Six Reasons You Must Vote on Tuesday, Nov. 8

“I Voted” sticker from the Presidential Primaries this past April 2016 Photo Credit / Kathleen Kraemer “I Voted” sticker from the Presidential Primaries this past April 2016 Photo Credit / Kathleen Kraemer
“I Voted” sticker from the Presidential Primaries this past April 2016 Photo Credit / Kathleen Kraemer
“I Voted” sticker from the Presidential Primaries this past April 2016
Photo Credit / Kathleen Kraemer

By Chris Ostapchuk
Staff Writer

Presidential candidates Hillary Clinton (D) and Donald Trump (R) faced off in the first presidential debate on Sept. 26.

Both candidates seized the opportunity to clearly state their positions and courses of action regarding issues such as foreign relations, terrorism and cyberterrorism, economics, environmental issues, gun laws and race relations.

Ultimately, the debate embodied the great divide and conflict between the two candidates and our nation as a whole, as it eventually erupted into a cloud of interruptions and personal attacks concerning their political experiences and histories of opinions.

With the United States dealing with more division among its citizens than it has in years, it is especially crucial to make your voice heard and make it count by voting for a major party in this year’s election.

Here are six reasons why you must vote this year.

1. Jobs and Income – if you want to be able to afford life.

Clinton opened the debate with her response to the issue of job growth and income inequality.

Her response focused on investing in the middle class in order to build an economy that “works for everyone, not just the people at the top.”

To do this, Clinton cited various ways of creating jobs, making education more affordable, raising the minimum wage, and demanding equal pay for men and women.

Trump countered by successfully including Mexico and China (two countries which he will continue to mention at least six to ten times within the next two minutes) in the first three to four sentences of his response.

The rest of his responses during this segment consisted of boasts of his own accomplishments and investments and bashing politicians who own companies by stating they have “special interests” (even though he’s a billionaire business mogul).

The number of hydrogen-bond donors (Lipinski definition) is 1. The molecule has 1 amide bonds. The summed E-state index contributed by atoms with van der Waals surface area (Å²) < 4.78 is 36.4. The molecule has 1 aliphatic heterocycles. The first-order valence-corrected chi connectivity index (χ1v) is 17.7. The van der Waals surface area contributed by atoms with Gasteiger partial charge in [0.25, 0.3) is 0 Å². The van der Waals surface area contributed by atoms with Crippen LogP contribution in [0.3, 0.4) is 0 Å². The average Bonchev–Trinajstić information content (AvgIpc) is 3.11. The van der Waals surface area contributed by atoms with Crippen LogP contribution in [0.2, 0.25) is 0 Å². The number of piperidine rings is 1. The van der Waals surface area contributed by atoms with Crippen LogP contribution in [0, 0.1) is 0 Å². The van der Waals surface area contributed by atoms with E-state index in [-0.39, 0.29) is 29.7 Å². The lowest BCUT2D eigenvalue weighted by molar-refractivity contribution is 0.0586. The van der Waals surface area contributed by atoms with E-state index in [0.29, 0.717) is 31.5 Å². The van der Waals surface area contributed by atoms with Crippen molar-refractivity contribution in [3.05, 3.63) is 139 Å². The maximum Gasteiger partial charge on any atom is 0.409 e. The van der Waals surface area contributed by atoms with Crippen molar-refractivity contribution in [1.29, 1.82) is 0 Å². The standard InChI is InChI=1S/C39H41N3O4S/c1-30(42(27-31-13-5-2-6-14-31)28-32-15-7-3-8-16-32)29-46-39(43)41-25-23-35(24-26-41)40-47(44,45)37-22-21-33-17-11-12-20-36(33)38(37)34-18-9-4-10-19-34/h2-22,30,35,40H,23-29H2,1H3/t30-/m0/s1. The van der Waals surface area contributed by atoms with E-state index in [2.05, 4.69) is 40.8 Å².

He also confidently stated that he wants to lower taxes for large companies, and that we as a nation must stop companies from moving production to other countries.

Summary: Clinton wants to invest in YOU – the lower and middle classes and young people who can’t afford to keep supporting a government that makes profits on the backs of people, especially students, who are still trying to stand on their own two feet in the world.

Trump wants to invest in himself – large businesses and wealthy companies under the illusion that they’ll share their wealth with the lower classes that make their profit possible.

2. The environment – you should care about the planet you live on.

Clinton brought environmental issues and clean energy investment into the forefront of the debate in one of her responses on how to promote job growth.

She suggested that investing in clean energy policies will create new jobs while simultaneously reducing our nation’s ecological footprint and making the United States the clean energy superpower of the 21st century.

Donald Trump argued against Clinton, stating that clean energy policies are putting people out of work and have been a waste of the nation’s money.

He also has a history of stating that global warming and climate change is a hoax invented by the Chinese…

Summary: Hillary wants to invest in ways to create jobs while also dealing with our nation’s environmentally destructive tendencies.

Trump still hates China.

3. Gun Violence, Criminal Justice and Race Relations – if you’re tired of seeing people, especially minority youth, get killed.